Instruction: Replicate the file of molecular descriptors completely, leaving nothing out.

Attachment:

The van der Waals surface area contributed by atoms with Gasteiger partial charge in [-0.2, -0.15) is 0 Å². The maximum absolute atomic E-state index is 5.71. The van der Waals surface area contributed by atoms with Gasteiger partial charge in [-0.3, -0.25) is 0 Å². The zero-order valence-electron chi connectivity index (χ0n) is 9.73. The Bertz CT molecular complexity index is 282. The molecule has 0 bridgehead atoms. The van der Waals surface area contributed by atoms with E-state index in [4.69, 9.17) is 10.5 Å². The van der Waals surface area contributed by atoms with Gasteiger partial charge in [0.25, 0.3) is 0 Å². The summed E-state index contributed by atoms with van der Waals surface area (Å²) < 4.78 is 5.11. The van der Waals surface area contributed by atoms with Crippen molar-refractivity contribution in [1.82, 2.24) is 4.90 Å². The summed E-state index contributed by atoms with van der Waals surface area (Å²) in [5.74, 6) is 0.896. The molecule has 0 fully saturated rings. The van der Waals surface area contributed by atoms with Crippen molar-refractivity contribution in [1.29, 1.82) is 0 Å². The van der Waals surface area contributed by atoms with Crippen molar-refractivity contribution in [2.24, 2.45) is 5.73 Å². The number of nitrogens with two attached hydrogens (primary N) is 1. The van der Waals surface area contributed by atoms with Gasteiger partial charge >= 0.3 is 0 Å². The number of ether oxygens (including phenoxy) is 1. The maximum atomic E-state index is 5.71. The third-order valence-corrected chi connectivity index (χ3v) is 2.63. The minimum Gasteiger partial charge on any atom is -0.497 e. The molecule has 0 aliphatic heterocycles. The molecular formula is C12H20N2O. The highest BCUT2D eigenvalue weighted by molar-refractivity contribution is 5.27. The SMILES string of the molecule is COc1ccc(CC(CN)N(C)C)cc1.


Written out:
The van der Waals surface area contributed by atoms with Gasteiger partial charge in [-0.2, -0.15) is 0 Å². The maximum absolute atomic E-state index is 5.71. The van der Waals surface area contributed by atoms with Gasteiger partial charge in [-0.3, -0.25) is 0 Å². The zero-order valence-electron chi connectivity index (χ0n) is 9.73. The Bertz CT molecular complexity index is 282. The molecule has 0 bridgehead atoms. The van der Waals surface area contributed by atoms with E-state index in [4.69, 9.17) is 10.5 Å². The van der Waals surface area contributed by atoms with Gasteiger partial charge in [0.25, 0.3) is 0 Å². The summed E-state index contributed by atoms with van der Waals surface area (Å²) < 4.78 is 5.11. The van der Waals surface area contributed by atoms with Crippen molar-refractivity contribution in [1.82, 2.24) is 4.90 Å². The summed E-state index contributed by atoms with van der Waals surface area (Å²) in [5.74, 6) is 0.896. The molecule has 0 fully saturated rings. The van der Waals surface area contributed by atoms with Crippen molar-refractivity contribution in [1.29, 1.82) is 0 Å². The van der Waals surface area contributed by atoms with Crippen molar-refractivity contribution in [2.24, 2.45) is 5.73 Å². The number of nitrogens with two attached hydrogens (primary N) is 1. The van der Waals surface area contributed by atoms with Gasteiger partial charge >= 0.3 is 0 Å². The number of ether oxygens (including phenoxy) is 1. The maximum atomic E-state index is 5.71. The third-order valence-corrected chi connectivity index (χ3v) is 2.63. The minimum Gasteiger partial charge on any atom is -0.497 e. The molecule has 0 aliphatic heterocycles. The molecular formula is C12H20N2O. The highest BCUT2D eigenvalue weighted by molar-refractivity contribution is 5.27. The SMILES string of the molecule is COc1ccc(CC(CN)N(C)C)cc1.